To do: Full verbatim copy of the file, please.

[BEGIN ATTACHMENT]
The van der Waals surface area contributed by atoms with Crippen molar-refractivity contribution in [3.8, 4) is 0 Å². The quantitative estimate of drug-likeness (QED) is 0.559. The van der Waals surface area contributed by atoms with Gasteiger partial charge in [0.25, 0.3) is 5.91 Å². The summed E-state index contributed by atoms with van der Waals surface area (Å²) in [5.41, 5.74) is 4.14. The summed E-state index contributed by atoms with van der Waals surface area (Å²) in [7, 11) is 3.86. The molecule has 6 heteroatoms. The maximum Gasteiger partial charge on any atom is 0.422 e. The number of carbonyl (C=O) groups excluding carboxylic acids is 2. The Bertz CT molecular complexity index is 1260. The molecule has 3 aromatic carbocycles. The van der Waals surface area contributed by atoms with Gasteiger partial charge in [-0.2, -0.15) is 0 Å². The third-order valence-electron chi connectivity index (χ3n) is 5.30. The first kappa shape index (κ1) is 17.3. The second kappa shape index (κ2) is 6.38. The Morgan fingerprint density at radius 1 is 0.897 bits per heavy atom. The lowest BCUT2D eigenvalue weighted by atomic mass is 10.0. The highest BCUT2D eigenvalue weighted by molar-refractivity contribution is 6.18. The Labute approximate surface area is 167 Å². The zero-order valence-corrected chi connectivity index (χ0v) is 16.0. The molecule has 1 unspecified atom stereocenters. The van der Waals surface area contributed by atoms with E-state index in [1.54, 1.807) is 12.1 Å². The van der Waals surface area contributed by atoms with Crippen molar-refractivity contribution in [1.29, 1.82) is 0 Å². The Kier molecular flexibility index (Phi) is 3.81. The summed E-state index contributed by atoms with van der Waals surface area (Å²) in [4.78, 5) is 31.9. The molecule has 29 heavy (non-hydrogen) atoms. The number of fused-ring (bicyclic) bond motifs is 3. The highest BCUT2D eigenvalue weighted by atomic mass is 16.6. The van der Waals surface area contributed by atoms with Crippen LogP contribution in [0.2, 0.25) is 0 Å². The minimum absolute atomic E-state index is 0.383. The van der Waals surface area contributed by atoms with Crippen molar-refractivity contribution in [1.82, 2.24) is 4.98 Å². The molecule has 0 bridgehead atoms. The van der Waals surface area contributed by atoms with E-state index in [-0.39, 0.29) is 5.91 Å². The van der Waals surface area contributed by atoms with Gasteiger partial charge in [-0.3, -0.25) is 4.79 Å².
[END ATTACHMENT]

The van der Waals surface area contributed by atoms with Crippen molar-refractivity contribution in [3.8, 4) is 0 Å². The quantitative estimate of drug-likeness (QED) is 0.559. The van der Waals surface area contributed by atoms with Gasteiger partial charge in [0.25, 0.3) is 5.91 Å². The summed E-state index contributed by atoms with van der Waals surface area (Å²) in [5.41, 5.74) is 4.14. The summed E-state index contributed by atoms with van der Waals surface area (Å²) in [7, 11) is 3.86. The molecule has 6 heteroatoms. The maximum Gasteiger partial charge on any atom is 0.422 e. The number of carbonyl (C=O) groups excluding carboxylic acids is 2. The Bertz CT molecular complexity index is 1260. The molecule has 3 aromatic carbocycles. The van der Waals surface area contributed by atoms with Gasteiger partial charge in [-0.2, -0.15) is 0 Å². The third-order valence-electron chi connectivity index (χ3n) is 5.30. The first kappa shape index (κ1) is 17.3. The second kappa shape index (κ2) is 6.38. The Morgan fingerprint density at radius 1 is 0.897 bits per heavy atom. The lowest BCUT2D eigenvalue weighted by atomic mass is 10.0. The highest BCUT2D eigenvalue weighted by molar-refractivity contribution is 6.18. The Labute approximate surface area is 167 Å². The zero-order valence-corrected chi connectivity index (χ0v) is 16.0. The molecule has 1 unspecified atom stereocenters. The van der Waals surface area contributed by atoms with E-state index in [1.54, 1.807) is 12.1 Å². The van der Waals surface area contributed by atoms with Crippen molar-refractivity contribution in [1.29, 1.82) is 0 Å². The Kier molecular flexibility index (Phi) is 3.81. The summed E-state index contributed by atoms with van der Waals surface area (Å²) in [4.78, 5) is 31.9. The molecule has 29 heavy (non-hydrogen) atoms. The number of fused-ring (bicyclic) bond motifs is 3. The highest BCUT2D eigenvalue weighted by atomic mass is 16.6. The van der Waals surface area contributed by atoms with Crippen LogP contribution in [0.2, 0.25) is 0 Å². The minimum absolute atomic E-state index is 0.383. The van der Waals surface area contributed by atoms with Crippen molar-refractivity contribution in [1.82, 2.24) is 4.98 Å². The molecule has 0 bridgehead atoms. The van der Waals surface area contributed by atoms with E-state index in [-0.39, 0.29) is 5.91 Å². The van der Waals surface area contributed by atoms with Gasteiger partial charge in [-0.3, -0.25) is 4.79 Å².